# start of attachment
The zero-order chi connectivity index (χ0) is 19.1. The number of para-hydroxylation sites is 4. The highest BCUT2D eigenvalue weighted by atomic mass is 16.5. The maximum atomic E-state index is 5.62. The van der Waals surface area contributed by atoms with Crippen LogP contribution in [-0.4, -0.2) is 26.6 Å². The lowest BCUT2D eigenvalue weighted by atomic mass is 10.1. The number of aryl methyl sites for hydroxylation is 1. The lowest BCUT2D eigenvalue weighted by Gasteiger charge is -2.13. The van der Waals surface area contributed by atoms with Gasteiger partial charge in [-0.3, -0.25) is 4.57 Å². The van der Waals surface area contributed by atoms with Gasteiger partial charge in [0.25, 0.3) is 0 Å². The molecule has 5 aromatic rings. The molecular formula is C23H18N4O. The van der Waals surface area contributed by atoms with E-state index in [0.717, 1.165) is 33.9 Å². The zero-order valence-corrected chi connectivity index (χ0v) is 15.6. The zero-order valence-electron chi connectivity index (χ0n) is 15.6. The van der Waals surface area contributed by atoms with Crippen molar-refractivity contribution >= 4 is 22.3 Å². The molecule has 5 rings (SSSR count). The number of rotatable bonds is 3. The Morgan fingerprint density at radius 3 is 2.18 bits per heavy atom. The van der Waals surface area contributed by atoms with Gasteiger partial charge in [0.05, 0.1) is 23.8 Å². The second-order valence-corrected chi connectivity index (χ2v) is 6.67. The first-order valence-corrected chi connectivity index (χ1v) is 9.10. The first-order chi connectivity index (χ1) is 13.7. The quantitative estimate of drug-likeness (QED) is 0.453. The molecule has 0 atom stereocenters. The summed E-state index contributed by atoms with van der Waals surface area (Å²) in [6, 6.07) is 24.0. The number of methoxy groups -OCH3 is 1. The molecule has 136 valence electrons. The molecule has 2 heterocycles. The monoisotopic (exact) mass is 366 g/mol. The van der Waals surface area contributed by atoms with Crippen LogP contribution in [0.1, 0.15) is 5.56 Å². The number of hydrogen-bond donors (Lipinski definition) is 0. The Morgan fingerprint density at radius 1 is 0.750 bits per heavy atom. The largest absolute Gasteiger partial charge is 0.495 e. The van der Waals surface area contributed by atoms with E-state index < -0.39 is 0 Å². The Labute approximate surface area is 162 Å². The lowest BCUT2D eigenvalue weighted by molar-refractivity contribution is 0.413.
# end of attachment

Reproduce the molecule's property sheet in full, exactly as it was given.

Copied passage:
The zero-order chi connectivity index (χ0) is 19.1. The number of para-hydroxylation sites is 4. The highest BCUT2D eigenvalue weighted by atomic mass is 16.5. The maximum atomic E-state index is 5.62. The van der Waals surface area contributed by atoms with Crippen LogP contribution in [-0.4, -0.2) is 26.6 Å². The lowest BCUT2D eigenvalue weighted by atomic mass is 10.1. The number of aryl methyl sites for hydroxylation is 1. The lowest BCUT2D eigenvalue weighted by Gasteiger charge is -2.13. The van der Waals surface area contributed by atoms with Gasteiger partial charge in [-0.3, -0.25) is 4.57 Å². The van der Waals surface area contributed by atoms with Gasteiger partial charge in [0.25, 0.3) is 0 Å². The molecule has 5 aromatic rings. The molecular formula is C23H18N4O. The van der Waals surface area contributed by atoms with E-state index in [0.717, 1.165) is 33.9 Å². The zero-order valence-corrected chi connectivity index (χ0v) is 15.6. The zero-order valence-electron chi connectivity index (χ0n) is 15.6. The van der Waals surface area contributed by atoms with Crippen molar-refractivity contribution >= 4 is 22.3 Å². The molecule has 5 rings (SSSR count). The number of rotatable bonds is 3. The Morgan fingerprint density at radius 3 is 2.18 bits per heavy atom. The van der Waals surface area contributed by atoms with Gasteiger partial charge in [0.05, 0.1) is 23.8 Å². The second-order valence-corrected chi connectivity index (χ2v) is 6.67. The first-order valence-corrected chi connectivity index (χ1v) is 9.10. The first-order chi connectivity index (χ1) is 13.7. The quantitative estimate of drug-likeness (QED) is 0.453. The molecule has 0 atom stereocenters. The summed E-state index contributed by atoms with van der Waals surface area (Å²) in [6, 6.07) is 24.0. The number of methoxy groups -OCH3 is 1. The molecule has 136 valence electrons. The molecule has 2 heterocycles. The monoisotopic (exact) mass is 366 g/mol. The van der Waals surface area contributed by atoms with Crippen LogP contribution in [0.1, 0.15) is 5.56 Å². The number of hydrogen-bond donors (Lipinski definition) is 0. The Morgan fingerprint density at radius 1 is 0.750 bits per heavy atom. The largest absolute Gasteiger partial charge is 0.495 e. The van der Waals surface area contributed by atoms with E-state index < -0.39 is 0 Å². The Labute approximate surface area is 162 Å². The lowest BCUT2D eigenvalue weighted by molar-refractivity contribution is 0.413.